Improving Editing Performance when using Sitecore Publish Service

The Sitecore Publish Service vastly improves the publish performance in Sitecore. For me it was really hard to get it working properly and I’ve blogged about some of the issues before. I received a lot of good help from Sitecore Support and now it seems like I’ve got into a quite stable state.

However, there is a backside of the Publish Service that may affect the editing performance. Publish Service doesn’t use the PublishQueue table for knowing what to publish. Instead it has an event mechanism for detecting what needs to be published. As an item is saved, Sitecore emits events to the Publish Service so that it knows what pages should be put into the publish manifest.

Note: The solution in this post may not suit every project. Address this only if you’re experiencing the performance decade described and make sure you test everything well. Make sure you fully understand this approach before dropping it into your project.

As part of the Publish Service package, a item:saved event handler is added to do some post processing. When a unversioned field is changed on an item, the event handler loops over all versions of that language and updates the __Revision field. When a shared field is changed on an item, the event handler loops over all versions on all languages and updates the __Revision field. Thereby the Publish Service gets a notification that the content of the item has been changed.

Here’s where the problem started for me. As a shared field is edited, all languages and versions of that item is saved, as just described. This caused performance issues in a large solution I work with. With over 40 languages under version control, an item can easily have 100 versions or more in total. Saving 100 item versions, trigger 100 item:saving events and 100 item:saved events and so on takes time. Many seconds it turned out.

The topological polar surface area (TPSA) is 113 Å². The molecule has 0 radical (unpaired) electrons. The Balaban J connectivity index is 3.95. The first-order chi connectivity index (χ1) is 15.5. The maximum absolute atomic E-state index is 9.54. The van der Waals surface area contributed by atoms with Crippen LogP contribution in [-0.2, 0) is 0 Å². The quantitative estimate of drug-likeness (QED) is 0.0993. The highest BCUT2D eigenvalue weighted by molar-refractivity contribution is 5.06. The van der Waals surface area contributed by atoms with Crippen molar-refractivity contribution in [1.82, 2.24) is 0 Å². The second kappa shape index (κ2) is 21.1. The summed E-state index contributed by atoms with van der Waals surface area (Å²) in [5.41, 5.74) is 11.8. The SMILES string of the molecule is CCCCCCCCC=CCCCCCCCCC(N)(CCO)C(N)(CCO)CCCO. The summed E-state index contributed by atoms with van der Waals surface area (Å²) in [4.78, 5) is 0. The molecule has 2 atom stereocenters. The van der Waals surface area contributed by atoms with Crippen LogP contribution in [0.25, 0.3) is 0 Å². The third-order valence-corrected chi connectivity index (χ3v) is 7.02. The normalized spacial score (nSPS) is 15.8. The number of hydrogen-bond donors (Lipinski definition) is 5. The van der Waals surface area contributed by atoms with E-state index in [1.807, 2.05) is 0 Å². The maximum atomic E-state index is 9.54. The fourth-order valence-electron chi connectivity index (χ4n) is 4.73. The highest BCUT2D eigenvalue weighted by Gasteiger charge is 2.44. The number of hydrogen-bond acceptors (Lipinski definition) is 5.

So I tried to optimize this, by reducing the number of fired events so that the Publish Service would be notified without all the heavy load from the rest of the save events. Essentially my approach is to update the __Revision field and save it silently (i.e. without firing the save events) and manually emit the item changed notification to the Publish Service. This reduces the amount of work needed to be performed since:

  • The Save action of the item versioned being edited, is already triggering a refresh on the index on all language versions. No need to do it again
  • The Links database doesn’t need to be updated for every other language version, as only the __Revision field is changed on those.
  • The Globalization ItemEventHandler isn’t needed, as no content is changed.
  • PlaceholderCacheEventHandler shouldn’t be affected by a change in the __Revision field.
  • Update of item archiving and reminders aren’t affected by the revision field.

Note: This solution may only apply to Publish Service 3.0.1. I’ve heard Sitecore is working on another approach to address this. That solution may be under NDA, so I’ll just leave it at that with no further comments.

As mentioned, we do need to emit the notifications to the Publish Service and for that we need to grab an IItemOperationEmitter. To get hold of that one, we need to change how this is registered in the ServicesConfigurator. So we register a replacement of the service configurator, like this:

<services>
  <configurator type="SitecorePatches.Service.CustomPublishingServiceConfigurator, SitecorePatches"
                 patch:instead="*[@type='Sitecore.Publishing.Service.PublishingServiceConfigurator, Sitecore.Publishing.Service']"/>